By Vidhipssa Mohan:College is the time when one gets to explore themselves and their sexuality. Students meet new people which helps them learn things about themselves that they didn’t know before. They learn about the different facets of life through teachers as well as through their peers. Many discover that they have non-binary gender identities and gather the courage to come out as well. This is why it’s imperative for every college to provide a safe and inclusive space for all students. I spoke to a few students from the LGBTQ community from my college, Kamala Nehru College, to find out if they feel the college is inclusive or not.
“Kamala Nehru College has helped me grow into a confident woman who is ready to fight for her rights,” says Tanya*, a third-year literature student, with a non-normative gender identity. Tanya struggled a lot while accepting her sexuality. She says what helped her was how the teachers in her college here celebrated when a student came out of the closet. Her department, the English department, once created and displayed a world map with arrows pointing towards pictures of renowned authors with non-normative identities from around the world – Oscar Wilde, Vikram Seth, etc. It may just be a notice board to some, but it really moved Tanya. For her, the department had successfully assured her that it is okay to not be what our patriarchal society expects us to be. She says, “When some of the greatest authors of all time accept their sexuality despite all the struggles, you feel happy.”
Mansi*, another final year student, identified herself as lesbian since she was in school. However, she never had the confidence to publicly acknowledge her gender identity. This was partly because the people who knew about her identity used to insult her and that always got to her. But now, two years as a student of KNC, and her Instagram bio reads, “your happy queer kid.” I asked her how she grew a thick skin all of a sudden and overcame her inhibition. She told me it took her a lot of time and help from her teachers. Once, after getting tired of all the insults and jibes, she went to a teacher for help. The teacher not only advised her how to deal with such comments but also told her how she herself identified as someone who was non-normative. Rarely, do teachers share their personal lives with students. However, this teacher drew on her own experiences and did everything she could to make Mansi feel comfortable and at ease. The teacher told her, “It will be hard. Some people will ostracise you for who you are. But then, there will be others, who will support you no matter what.”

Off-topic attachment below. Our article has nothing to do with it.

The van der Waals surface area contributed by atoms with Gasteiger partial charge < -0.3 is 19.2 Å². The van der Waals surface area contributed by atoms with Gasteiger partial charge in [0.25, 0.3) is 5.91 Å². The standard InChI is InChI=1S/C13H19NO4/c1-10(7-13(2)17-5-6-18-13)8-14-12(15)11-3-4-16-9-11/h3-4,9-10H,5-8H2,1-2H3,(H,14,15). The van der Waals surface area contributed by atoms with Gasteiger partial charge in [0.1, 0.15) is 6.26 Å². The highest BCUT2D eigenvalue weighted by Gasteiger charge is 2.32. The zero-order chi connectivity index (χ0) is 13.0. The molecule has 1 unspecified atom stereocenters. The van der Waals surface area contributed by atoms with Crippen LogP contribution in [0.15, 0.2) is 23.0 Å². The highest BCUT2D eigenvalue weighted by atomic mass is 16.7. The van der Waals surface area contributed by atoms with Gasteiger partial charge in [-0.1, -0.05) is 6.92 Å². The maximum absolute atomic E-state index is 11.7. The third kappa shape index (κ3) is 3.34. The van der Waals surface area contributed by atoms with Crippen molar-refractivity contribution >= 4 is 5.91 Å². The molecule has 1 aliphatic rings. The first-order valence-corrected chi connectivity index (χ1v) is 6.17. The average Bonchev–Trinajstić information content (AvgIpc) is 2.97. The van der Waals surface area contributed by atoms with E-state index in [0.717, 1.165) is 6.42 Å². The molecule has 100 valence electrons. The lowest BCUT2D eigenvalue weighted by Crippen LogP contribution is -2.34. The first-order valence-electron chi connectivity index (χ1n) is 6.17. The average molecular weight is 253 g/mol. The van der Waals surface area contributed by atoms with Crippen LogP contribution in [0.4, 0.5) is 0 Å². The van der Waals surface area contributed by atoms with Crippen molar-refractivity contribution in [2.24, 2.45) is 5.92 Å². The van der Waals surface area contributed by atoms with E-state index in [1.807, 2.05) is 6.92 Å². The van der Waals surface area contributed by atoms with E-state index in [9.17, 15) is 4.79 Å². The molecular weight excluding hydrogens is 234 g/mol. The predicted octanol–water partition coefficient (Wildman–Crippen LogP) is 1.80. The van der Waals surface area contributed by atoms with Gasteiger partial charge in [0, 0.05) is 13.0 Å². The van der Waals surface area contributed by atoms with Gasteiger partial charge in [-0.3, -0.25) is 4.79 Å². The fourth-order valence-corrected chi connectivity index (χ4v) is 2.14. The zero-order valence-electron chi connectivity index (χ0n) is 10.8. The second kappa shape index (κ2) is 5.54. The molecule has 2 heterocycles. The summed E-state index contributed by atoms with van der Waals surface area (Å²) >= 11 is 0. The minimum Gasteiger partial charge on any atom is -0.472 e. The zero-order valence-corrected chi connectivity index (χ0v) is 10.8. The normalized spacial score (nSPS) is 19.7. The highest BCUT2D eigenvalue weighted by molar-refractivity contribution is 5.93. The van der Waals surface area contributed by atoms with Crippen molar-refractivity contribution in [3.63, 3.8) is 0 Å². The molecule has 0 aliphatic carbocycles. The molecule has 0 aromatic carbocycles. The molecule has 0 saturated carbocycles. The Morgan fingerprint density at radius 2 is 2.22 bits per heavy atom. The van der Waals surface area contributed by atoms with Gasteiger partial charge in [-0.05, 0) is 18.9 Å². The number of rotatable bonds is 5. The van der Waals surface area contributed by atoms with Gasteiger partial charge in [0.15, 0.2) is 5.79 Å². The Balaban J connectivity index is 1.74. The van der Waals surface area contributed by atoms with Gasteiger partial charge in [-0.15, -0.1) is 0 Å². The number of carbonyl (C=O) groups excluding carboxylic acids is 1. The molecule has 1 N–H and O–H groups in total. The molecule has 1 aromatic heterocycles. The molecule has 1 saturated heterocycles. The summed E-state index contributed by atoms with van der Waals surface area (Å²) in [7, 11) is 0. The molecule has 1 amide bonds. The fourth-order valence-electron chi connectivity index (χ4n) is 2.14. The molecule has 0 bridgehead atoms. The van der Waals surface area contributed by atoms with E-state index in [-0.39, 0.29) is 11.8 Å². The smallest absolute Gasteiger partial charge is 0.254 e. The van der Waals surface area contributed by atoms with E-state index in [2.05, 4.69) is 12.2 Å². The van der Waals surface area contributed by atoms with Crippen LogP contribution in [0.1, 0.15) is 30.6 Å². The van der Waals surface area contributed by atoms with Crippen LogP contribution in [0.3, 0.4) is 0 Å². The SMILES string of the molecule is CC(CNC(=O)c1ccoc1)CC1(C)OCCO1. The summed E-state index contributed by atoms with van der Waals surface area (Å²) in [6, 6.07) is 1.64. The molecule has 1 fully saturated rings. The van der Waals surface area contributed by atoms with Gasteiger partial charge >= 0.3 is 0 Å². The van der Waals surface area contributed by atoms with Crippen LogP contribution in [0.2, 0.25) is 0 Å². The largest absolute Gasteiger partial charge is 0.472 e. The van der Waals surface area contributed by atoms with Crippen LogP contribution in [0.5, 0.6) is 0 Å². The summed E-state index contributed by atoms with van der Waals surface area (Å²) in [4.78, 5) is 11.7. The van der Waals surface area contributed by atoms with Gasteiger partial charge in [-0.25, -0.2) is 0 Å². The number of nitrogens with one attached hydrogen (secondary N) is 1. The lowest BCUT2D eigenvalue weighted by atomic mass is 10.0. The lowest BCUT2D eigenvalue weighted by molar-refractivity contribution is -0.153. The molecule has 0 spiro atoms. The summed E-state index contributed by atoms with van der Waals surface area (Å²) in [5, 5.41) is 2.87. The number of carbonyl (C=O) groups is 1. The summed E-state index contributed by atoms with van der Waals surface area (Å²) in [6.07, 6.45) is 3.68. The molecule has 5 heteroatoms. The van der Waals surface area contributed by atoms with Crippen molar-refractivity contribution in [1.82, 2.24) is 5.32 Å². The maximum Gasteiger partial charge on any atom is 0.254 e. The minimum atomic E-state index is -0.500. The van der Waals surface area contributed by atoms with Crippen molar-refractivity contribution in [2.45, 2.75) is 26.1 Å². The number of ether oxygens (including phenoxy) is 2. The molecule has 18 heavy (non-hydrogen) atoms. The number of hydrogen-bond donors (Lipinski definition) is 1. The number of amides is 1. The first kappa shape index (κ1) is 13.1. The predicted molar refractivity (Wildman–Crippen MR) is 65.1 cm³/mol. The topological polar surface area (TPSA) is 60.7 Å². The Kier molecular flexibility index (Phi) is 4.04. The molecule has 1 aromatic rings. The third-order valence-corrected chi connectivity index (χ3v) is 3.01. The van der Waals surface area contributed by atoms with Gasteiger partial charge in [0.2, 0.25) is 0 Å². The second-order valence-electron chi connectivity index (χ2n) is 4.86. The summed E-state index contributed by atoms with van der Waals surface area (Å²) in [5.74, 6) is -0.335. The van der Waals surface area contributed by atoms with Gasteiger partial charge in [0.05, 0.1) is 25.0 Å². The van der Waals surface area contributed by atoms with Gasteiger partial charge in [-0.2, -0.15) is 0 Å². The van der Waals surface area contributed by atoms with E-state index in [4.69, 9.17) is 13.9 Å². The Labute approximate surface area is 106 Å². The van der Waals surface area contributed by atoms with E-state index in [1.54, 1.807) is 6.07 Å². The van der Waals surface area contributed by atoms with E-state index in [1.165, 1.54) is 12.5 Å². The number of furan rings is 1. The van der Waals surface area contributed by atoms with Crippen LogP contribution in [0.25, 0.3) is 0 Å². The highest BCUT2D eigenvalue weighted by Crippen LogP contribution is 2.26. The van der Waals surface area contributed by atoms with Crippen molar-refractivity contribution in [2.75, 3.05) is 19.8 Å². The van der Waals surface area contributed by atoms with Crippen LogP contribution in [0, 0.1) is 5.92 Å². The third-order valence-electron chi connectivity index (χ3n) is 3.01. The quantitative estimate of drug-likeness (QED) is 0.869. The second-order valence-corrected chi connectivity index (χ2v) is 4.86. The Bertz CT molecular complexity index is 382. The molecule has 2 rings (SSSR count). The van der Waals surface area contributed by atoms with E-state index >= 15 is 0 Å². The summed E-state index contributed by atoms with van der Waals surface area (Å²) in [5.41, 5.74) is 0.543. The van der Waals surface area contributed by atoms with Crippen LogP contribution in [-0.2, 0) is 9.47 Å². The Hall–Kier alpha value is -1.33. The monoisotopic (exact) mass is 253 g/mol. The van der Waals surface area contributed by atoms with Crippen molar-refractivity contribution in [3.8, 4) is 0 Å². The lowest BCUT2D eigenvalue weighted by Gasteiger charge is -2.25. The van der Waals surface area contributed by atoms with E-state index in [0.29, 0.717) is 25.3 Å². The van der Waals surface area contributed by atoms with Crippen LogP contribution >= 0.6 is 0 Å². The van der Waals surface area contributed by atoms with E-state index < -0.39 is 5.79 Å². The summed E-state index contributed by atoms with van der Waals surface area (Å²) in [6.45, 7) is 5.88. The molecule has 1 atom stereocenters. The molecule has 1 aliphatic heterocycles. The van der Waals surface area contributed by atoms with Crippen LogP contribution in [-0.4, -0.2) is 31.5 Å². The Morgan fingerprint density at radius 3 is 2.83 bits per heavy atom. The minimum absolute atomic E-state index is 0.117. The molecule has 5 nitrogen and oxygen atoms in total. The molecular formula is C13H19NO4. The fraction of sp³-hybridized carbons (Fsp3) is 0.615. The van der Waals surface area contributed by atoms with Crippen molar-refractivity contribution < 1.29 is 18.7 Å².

Namita*, a psychology student from the college, struggled to discover her identity as well. When she finally decided to come out to her friends, she had expected them to laugh at her. Instead, they understood and supported her. Through her friends, she met more people from the queer community. Being with them, and listening to the stories of other members and learning from them, made her feel empowered. Priya* is another student with a similar story. She was confused about her identity for a while and that phase was very difficult for her. She elaborates, “I always thought there was something wrong with me. I used to call myself an asexual since I just couldn’t bring myself to date. But in college, I slowly came to realise that I was in fact, not an asexual. But I also realised that I wasn’t heterosexual either. “My college friends deserve credit for supporting me when I was discovering myself.”
Wide Angle, the film society of the college, also tried to spread awareness about the horrible impact of homophobia in campus spaces by screening the movie “Aligarh”. This helped the students gain a better understanding of the struggles that people from the LGBTQ community face. From childhood, most of us are conditioned to be homophobic – especially, with the kind of environment that primary and secondary education institutions have and the general lack of comprehensive sexual education in these institutions. KNC’s inclusive atmosphere has altered the opinions of many students who had grown up in a homophobic environment and had internalised stereotypes and prejudices against the LGBTQ community. A student, who doesn’t wish to disclose her identity, shares her view. “People are brainwashed into thinking that belonging to the LGBTQ community is morally wrong. Our patriarchal society often uses holy scriptures and religious texts to prove the same. But this is what education is for, to undo such brainwashing.”
However, it cannot be ignored that despite creating what seems like an inclusive social environment, the college lacks an LGBTQ support group, as do most other colleges of our country. People who don’t conform to gender stereotypes and people with non-binary gender identities are shunned by our society. They receive hate from friends, parents, relatives and even strangers – this is partly why the LGBTQ community’s fight for equality is not just about legal rights, but just as much about social acceptance. We need to take part in this fight and do our bit to try to liberate people from their inherent prejudices. We need to support the LGBTQ community and their cause. And from my conversations with students from KNC, I feel students and teachers of Kamala Nehru College are trying to do just that.